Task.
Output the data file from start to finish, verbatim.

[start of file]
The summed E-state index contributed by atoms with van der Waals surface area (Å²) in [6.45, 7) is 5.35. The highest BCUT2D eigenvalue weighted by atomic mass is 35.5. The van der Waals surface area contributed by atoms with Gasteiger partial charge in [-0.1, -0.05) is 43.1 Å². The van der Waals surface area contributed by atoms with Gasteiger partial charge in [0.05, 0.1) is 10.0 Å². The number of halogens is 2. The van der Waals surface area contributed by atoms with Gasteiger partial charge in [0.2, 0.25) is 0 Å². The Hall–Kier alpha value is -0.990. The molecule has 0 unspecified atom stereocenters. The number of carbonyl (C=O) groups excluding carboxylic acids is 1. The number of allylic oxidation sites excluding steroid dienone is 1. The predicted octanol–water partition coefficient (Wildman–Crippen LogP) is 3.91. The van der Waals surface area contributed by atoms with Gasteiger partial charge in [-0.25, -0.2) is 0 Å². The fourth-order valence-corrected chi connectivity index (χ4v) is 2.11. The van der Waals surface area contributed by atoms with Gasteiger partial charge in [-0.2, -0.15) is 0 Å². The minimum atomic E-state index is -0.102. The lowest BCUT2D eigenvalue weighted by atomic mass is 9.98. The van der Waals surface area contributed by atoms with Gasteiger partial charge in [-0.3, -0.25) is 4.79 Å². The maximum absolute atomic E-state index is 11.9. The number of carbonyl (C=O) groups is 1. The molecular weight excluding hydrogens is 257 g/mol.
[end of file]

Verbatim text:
The summed E-state index contributed by atoms with van der Waals surface area (Å²) in [6.45, 7) is 5.35. The highest BCUT2D eigenvalue weighted by atomic mass is 35.5. The van der Waals surface area contributed by atoms with Gasteiger partial charge in [-0.1, -0.05) is 43.1 Å². The van der Waals surface area contributed by atoms with Gasteiger partial charge in [0.05, 0.1) is 10.0 Å². The number of halogens is 2. The van der Waals surface area contributed by atoms with Gasteiger partial charge in [0.2, 0.25) is 0 Å². The Hall–Kier alpha value is -0.990. The molecule has 0 unspecified atom stereocenters. The number of carbonyl (C=O) groups excluding carboxylic acids is 1. The number of allylic oxidation sites excluding steroid dienone is 1. The predicted octanol–water partition coefficient (Wildman–Crippen LogP) is 3.91. The van der Waals surface area contributed by atoms with Gasteiger partial charge in [-0.25, -0.2) is 0 Å². The fourth-order valence-corrected chi connectivity index (χ4v) is 2.11. The van der Waals surface area contributed by atoms with Gasteiger partial charge in [-0.2, -0.15) is 0 Å². The minimum atomic E-state index is -0.102. The lowest BCUT2D eigenvalue weighted by atomic mass is 9.98. The van der Waals surface area contributed by atoms with Gasteiger partial charge in [-0.3, -0.25) is 4.79 Å². The maximum absolute atomic E-state index is 11.9. The number of carbonyl (C=O) groups is 1. The molecular weight excluding hydrogens is 257 g/mol.